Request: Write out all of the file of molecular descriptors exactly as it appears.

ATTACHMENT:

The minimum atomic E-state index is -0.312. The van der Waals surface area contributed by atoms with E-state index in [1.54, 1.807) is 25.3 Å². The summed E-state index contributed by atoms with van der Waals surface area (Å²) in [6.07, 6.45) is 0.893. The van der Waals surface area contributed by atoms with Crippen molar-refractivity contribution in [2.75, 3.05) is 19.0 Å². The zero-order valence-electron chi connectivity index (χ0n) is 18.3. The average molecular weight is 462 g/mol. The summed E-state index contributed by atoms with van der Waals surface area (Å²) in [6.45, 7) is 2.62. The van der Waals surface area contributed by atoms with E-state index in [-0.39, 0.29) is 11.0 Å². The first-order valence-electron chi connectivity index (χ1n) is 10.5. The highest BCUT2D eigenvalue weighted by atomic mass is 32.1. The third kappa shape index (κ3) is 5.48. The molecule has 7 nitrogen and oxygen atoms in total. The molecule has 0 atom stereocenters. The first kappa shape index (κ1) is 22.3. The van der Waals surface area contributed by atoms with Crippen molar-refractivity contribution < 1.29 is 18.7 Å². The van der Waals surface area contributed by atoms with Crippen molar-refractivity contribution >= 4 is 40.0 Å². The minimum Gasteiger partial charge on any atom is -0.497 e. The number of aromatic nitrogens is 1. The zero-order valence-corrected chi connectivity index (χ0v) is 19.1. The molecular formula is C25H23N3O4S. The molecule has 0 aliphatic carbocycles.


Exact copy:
The minimum atomic E-state index is -0.312. The van der Waals surface area contributed by atoms with E-state index in [1.54, 1.807) is 25.3 Å². The summed E-state index contributed by atoms with van der Waals surface area (Å²) in [6.07, 6.45) is 0.893. The van der Waals surface area contributed by atoms with Crippen molar-refractivity contribution in [2.75, 3.05) is 19.0 Å². The zero-order valence-electron chi connectivity index (χ0n) is 18.3. The average molecular weight is 462 g/mol. The summed E-state index contributed by atoms with van der Waals surface area (Å²) in [6.45, 7) is 2.62. The van der Waals surface area contributed by atoms with E-state index in [-0.39, 0.29) is 11.0 Å². The first-order valence-electron chi connectivity index (χ1n) is 10.5. The highest BCUT2D eigenvalue weighted by atomic mass is 32.1. The third kappa shape index (κ3) is 5.48. The molecule has 7 nitrogen and oxygen atoms in total. The molecule has 0 atom stereocenters. The first kappa shape index (κ1) is 22.3. The van der Waals surface area contributed by atoms with Crippen molar-refractivity contribution < 1.29 is 18.7 Å². The van der Waals surface area contributed by atoms with Crippen molar-refractivity contribution >= 4 is 40.0 Å². The minimum Gasteiger partial charge on any atom is -0.497 e. The number of aromatic nitrogens is 1. The zero-order valence-corrected chi connectivity index (χ0v) is 19.1. The molecular formula is C25H23N3O4S. The molecule has 0 aliphatic carbocycles.